It’s best to keep content to 60fps or greater when using this TV. Some of the video games for example can produce a little judder as the consoles operate around 30fps and for some reason this TV doesn’t perform at 100% at this frame rate. Not all games or content seem to be affected by this, but we did notice it from time to time. You probably don’t want to use this as your Xbox or PS4 display.

LG’s WebOS smart tv functionality is spot on with this model. The menus and apps response quickly and don’t lead to any user frustration while bouncing around. There were no Wi-Fi dropouts causing buffering conditions while watching content on Netflix or YouTube. Then again, this building has so many repeaters installed throughout, there really aren’t too many spots you can find where you lose more than “one bar” in signal strength. Smart TVs have been come a long way since the slow laggy menu days and clunky (app) launch times.

remoteLG’s Magic Remote is as fun as usual, offering voice control of the features of the set. This remote is larger than some of the models we have seen recently with LG and offers a number pad again–which has been a complaint with a few models in the past where they had removed it physically. A smaller remote is nice, but most users still seem to prefer instant selection of buttons that don’t require pointing the remote at the screen to find.

The built-in speakers are average for a thin screen but nothing we can complain much about. We almost never find ourselves impressed with a TV’s speakers. They all sound tinny and offer little dynamic range. Just look at the small footprint in which they have to pack the speakers into. As always, we suggest that if you want better sound, you should depend on a receiver/amp and not the built-in speakers. They don’t sound horrible, and they are Harman/Kardon (although it doesn’t seem like that makes too much of a difference). They deliver typical TV level audio with a flat limited range (as any flat TV). It’s enough for watching the news or weather or you simply need background noise. When it comes to watching your favorite series or movie, then make sure you have your audio sent out to something better. Even a nice soundbar would be fine.

On the side, you find 3 HDMI inputs. There used to be reach for more, but most users rely on their receiver for inputs and switching these days leaving the TV to act like nothing more than an attached monitor. Usually in such a scenario, the only time you find yourself making use of one of the other inputs is when you are looking to attach a mobile device such as a tablet or laptop. Then again, most mobile devices can stream their screens wirelessly to these TVs eliminating the need for an HDMI cable anyway. There are also 2 USB inputs on the side as well.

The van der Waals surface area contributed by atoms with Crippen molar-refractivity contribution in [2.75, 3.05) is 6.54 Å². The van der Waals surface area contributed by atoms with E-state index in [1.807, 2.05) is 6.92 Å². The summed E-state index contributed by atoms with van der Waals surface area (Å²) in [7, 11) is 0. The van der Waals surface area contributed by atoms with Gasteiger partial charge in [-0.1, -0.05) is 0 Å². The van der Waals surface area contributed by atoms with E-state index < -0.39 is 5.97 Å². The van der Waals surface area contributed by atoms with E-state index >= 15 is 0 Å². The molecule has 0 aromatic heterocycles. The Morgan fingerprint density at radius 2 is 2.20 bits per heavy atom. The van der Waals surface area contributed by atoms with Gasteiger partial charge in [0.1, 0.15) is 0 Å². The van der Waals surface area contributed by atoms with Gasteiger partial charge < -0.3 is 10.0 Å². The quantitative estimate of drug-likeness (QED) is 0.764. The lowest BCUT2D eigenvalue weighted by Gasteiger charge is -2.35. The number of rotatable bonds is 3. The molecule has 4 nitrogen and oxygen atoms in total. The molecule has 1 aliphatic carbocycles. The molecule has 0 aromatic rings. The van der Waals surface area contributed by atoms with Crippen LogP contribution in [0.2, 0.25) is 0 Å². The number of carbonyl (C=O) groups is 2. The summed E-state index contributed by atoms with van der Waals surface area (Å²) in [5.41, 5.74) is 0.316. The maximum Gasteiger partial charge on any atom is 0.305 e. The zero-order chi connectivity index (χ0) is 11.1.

You still have an RF in on the back for cable or antenna, a shared component and composite input, another USB, optical (audio-out), ethernet and RS-232.


Our Conclusion

This is a great TV for those looking to watch their favorite TV, sports and movies on (non-theater situations of course due to size). The attention to detail is great and you won’t be disappointed. There were a few small things we pointed out for videophiles but besides that the only thing weighing down the model is the price. At the moment it runs about $3999, which is pricey for a 55-inch TV. There is also a 65-inch as well, but now your looking at six thousand. So as with any “top of the line” model, you are faced with a heavy price tag until they can develop a model that costs less to produce. We can’t dock them much in score for that since it’s something to be expected, but still had to take away a little. We almost gave it a 9.0+, but the judder found in some games was a downer.Over-all though, this TV is simply fantastic.

9 / 10 stars           



Additional Images:

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ULTRA HD (3840×2160) Yes
Tru-4K Engine Yes
Tru-4K Upscaler Yes
Triple XD Engine Yes
Tru-Color Generator Yes
Just Scan (1:1 Pixel Matching) Yes
4K UHD File Playback Yes (HEVC, VP9)
Real Cinema 24p Yes
webOS webOS 2.0
Processor Quad Core
Magic Remote Control 2015 (Included)
Natural Voice Recognition Yes
Universal Control Capability Yes
LG Content Store Yes
Web Browser Yes
Screen Share Yes
Content Share Yes
3D Type (SG/FPR) FPR (Passive)
3D Glasses 2 Glasses Included
Speaker System 2 Channel
Audio Output Power (Watts – THD 10%) 20W
Sound System ULTRA Surround
Mono/Stereo/Dual (MTS/SAP) Yes
Dolby® Digital Decoder Yes
Sound Designed by harman/kardon® Yes
Clear Voice II Yes
Wireless Sound Sync Yes
Wi-Fi® Built-in Yes
Wi-Fi Direct Yes
Video DivX HD
Audio AC3(Dolby Digital), EAC3, HE-AAC, AAC, MP2, MP3, PC M, DTS, RA, WMA
RF In (Antenna/Cable) 1 (Rear)
Component Video In 1 (Rear)
Composite In (AV) 1 (Rear)
HDMI® 3 (Side)
USB 3.0/2.0 1 / 2 (Side)
Digital Audio Out (Optical) 1 (Rear)
LAN 1 (Rear)
RS-232 1 (Rear, Phone Jack)
Power Supply (Voltage, Hz) 100V ~ 240V, 50/60 Hz
Standby Mode 0.3W
VESA LG Wall Mount Only, OTW150
TV without Stand (WxHxD) 48.3” x 28.3” x 2”
TV with Stand (WxHxD) 48.3” x 29.9” x 8.4”
TV Shipping Dimensions (WxHxD) 56.5” x 31.9” x 8.9”
TV without Stand weight 33.7 lbs
TV with Stand weight 41.6 lbs
Shipping Weight 55.3 lbs
Limited Warranty 1 Year Parts & Labor
UPC 719192596955

Are you a manufacturer or distributor that would like us to test something out for review? Contact us and we can let you know where to send the product and we will try it out.

8.9 Mind Numbing
  • Final 8.9
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Designer, Editor and Product Review Lead